March 1994
Volume 35, Issue 3
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Articles  |   March 1994
Long-term observation of morphologic and functional features of cat corneal endothelium after wounding.
Author Affiliations
  • W M Bourne
    Department of Ophthalmology, Mayo Clinic, Rochester, Minnesota 55905.
  • L R Nelson
    Department of Ophthalmology, Mayo Clinic, Rochester, Minnesota 55905.
  • C R Buller
    Department of Ophthalmology, Mayo Clinic, Rochester, Minnesota 55905.
  • P T Huang
    Department of Ophthalmology, Mayo Clinic, Rochester, Minnesota 55905.
  • D H Geroski
    Department of Ophthalmology, Mayo Clinic, Rochester, Minnesota 55905.
  • H F Edelhauser
    Department of Ophthalmology, Mayo Clinic, Rochester, Minnesota 55905.
Investigative Ophthalmology & Visual Science March 1994, Vol.35, 891-899. doi:
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    • Get Citation

      W M Bourne, L R Nelson, C R Buller, P T Huang, D H Geroski, H F Edelhauser; Long-term observation of morphologic and functional features of cat corneal endothelium after wounding.. Invest. Ophthalmol. Vis. Sci. 1994;35(3):891-899.

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      © ARVO (1962-2015); The Authors (2016-present)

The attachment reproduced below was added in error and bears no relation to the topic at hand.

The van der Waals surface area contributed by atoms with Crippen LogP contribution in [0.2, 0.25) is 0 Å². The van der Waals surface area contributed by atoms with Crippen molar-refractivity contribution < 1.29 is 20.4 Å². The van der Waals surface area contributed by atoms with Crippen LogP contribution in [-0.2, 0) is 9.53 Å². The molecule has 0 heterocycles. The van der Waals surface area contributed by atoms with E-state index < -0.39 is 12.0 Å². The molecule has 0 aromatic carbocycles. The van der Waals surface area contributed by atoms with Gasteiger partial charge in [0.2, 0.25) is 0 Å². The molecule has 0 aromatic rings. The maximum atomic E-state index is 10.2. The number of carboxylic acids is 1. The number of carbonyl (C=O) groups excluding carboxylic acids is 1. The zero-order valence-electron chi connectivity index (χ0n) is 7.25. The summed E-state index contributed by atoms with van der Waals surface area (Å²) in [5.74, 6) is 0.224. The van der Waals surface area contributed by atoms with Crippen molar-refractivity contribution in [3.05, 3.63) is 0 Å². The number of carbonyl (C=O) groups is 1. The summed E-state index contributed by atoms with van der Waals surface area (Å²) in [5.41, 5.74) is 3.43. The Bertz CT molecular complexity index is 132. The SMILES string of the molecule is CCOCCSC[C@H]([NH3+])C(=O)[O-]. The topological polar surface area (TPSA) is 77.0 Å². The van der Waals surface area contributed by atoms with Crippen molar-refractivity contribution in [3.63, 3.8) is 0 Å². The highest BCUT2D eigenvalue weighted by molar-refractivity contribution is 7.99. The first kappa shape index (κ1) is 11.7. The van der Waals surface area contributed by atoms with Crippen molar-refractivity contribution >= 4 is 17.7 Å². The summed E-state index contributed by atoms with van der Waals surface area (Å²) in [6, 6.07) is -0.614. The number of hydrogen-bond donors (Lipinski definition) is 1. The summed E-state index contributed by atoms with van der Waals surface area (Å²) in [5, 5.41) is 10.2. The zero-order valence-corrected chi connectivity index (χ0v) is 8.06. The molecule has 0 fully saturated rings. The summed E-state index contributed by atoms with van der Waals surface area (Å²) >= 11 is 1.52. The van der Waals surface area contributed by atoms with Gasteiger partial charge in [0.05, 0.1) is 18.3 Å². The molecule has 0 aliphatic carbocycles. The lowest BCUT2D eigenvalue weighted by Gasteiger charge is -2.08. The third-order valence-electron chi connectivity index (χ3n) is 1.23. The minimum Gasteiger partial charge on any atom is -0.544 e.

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Abstract

PURPOSE: (1) To test the hypothesis that corneas with enlarged endothelial cells (and thus less intercellular space) have decreased endothelial permeability to small polar solutes. (2) To measure corneal endothelial ouabain binding (Na+/K+ ATPase "pump site" density) and Descemet's membrane production after endothelial wounding. METHODS: Bilateral specular microscopy and anterior segment fluorophotometry were performed at 2-month intervals for 1 year in ten cats after mechanically damaging the corneal endothelium in one eye of each. The measurements were repeated at 2 years in four cats and at 3 years in two cats. Eighteen months after wounding, endothelial ouabain binding was measured in both eyes of six cats. Transmission electron micrographs of Descemet's membrane were analyzed in both eyes of six cats at 18 months, two cats at 2 years, and two cats at 3 years after wounding. RESULTS: From 6 to 12 months after wounding, the endothelial permeability to carboxyfluorescein was significantly decreased (P < 0.05), and the mean endothelial cell size was significantly increased (P < 0.001) in the damaged eyes. The enlarged endothelial cells persisted in the few cats observed 2 and 3 years after wounding. There was no significant difference in endothelial ouabain binding between the damaged and control corneas in six cats tested 18 months after wounding. On subsequent histologic examination, a layer of abnormal Descemet's membrane was present in all ten wounded eyes, with additional normal Descemet's membrane posterior to it, between the abnormal layer and the endothelial cells. CONCLUSIONS: The results are consistent with the hypothesis that corneal endothelial permeability to small polar solutes varies directly with the amount of intercellular space available for diffusion across the monolayer. The results also confirm clinical reports of decreased endothelial permeability in corneas with enlarged endothelial cells. In histopathologic specimens, a layer of abnormal Descemet's membrane can be a historical marker for a period of endothelial damage and corneal decompensation.

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